13 May What was Health & Safety in the 1800’s?
The 1800’s saw the continuation of the Industrial Revolution, a period of massive change and upheaval for the vast majority of the British people.
Traditional manufacture and agriculture, focusing on small-scale production and cottage industry, were gradually eroded by the greater adoption of labour and time-saving devices such as the steam engine, spinning jenny and the seed drill. These devices not only meant goods could be produced faster and more uniformly, but also that less individual labour was needed.
Individuals were therefore required to leave their original homes and move to find employment wherever they could. This meant a huge population migration to city sites, where the industrial revolution was also creating factories in increasing numbers. The combination of vast hordes of displaced workers and the need for cheap labour to fuel Britain’s booming industrialisation created the grim Victorian reality of urban child workers, hazardous factory conditions and minimal official legislation for health and safety.
Health and safety as a concept was born out of this industrial situation, and the gradual public change in opinion that individuals require protection and safety during their employment. It was a slow change, and one that began in a situation that seems harsh to modern sensibilities, but understandable when considering both the changes undergone during industrialisation and Victorian attitudes towards the lower classes.
Initial government developments during this expansion of the 19th century set the tone for interaction with the working class of urban centres: the 1834 Poor Law set the ‘work or workhouse’ idea categorising Victorian England’s attitude, one of individual responsibility, severally restricted state help (designed to be far worse than the worse possible enterprise) and a reliance on the private sector to provide the vast majority of any services.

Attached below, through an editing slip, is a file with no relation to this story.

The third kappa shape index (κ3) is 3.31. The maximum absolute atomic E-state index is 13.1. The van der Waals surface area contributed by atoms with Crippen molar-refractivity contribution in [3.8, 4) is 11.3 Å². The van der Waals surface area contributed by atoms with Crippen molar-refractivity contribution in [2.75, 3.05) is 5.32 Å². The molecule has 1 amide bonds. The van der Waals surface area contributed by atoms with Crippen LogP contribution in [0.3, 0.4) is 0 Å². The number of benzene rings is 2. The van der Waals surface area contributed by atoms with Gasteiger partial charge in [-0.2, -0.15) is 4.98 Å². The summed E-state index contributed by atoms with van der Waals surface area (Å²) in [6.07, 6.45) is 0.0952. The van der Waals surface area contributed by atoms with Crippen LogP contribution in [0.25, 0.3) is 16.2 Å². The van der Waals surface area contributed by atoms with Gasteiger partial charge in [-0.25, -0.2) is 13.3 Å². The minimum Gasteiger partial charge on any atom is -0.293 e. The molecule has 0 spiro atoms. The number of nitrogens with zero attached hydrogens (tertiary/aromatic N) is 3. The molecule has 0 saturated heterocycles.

The Poor Law replaced earlier parish-based systems of help for the injured or disabled, and meant that if a worker was hurt at work, the only available options were either the workhouse or prison. Employers were not required to provide much at all in the way of safety for their employees, and due to the huge number of rural workers pouring into the cities, it was easy to find those desperate to take on even the most dangerous jobs.
The initial acts that could be seen as the start of health and safety in Britain were fairly limited in scope. 1802’s Factory Act gave the first limits to the amount of time that apprenticed children could work for, meaning that they were only supposed to work for a maximum of 12 hours a day. However, this was for a fairly limited portion of the work force and it wasn’t until 1832 that all under eighteens employees in factories gained the same maximum working day. It is important to remember that this was in a period without a centralized police force and the sheer number of people desperate to work whatever the cost meant these acts were difficult to enforce in reality.
1833 saw the introduction of the first factory inspectors, working under the authority of the crown. This act gave authorities the power to enforce previous legislation, primarily concerning the potential overworking and injury of child workers. The first group of inspectors only had four members to cover around 3,000 mills and factories, meaning that their ability to operate was reduced in a time when local authorities and industry groups held significantly more power than today.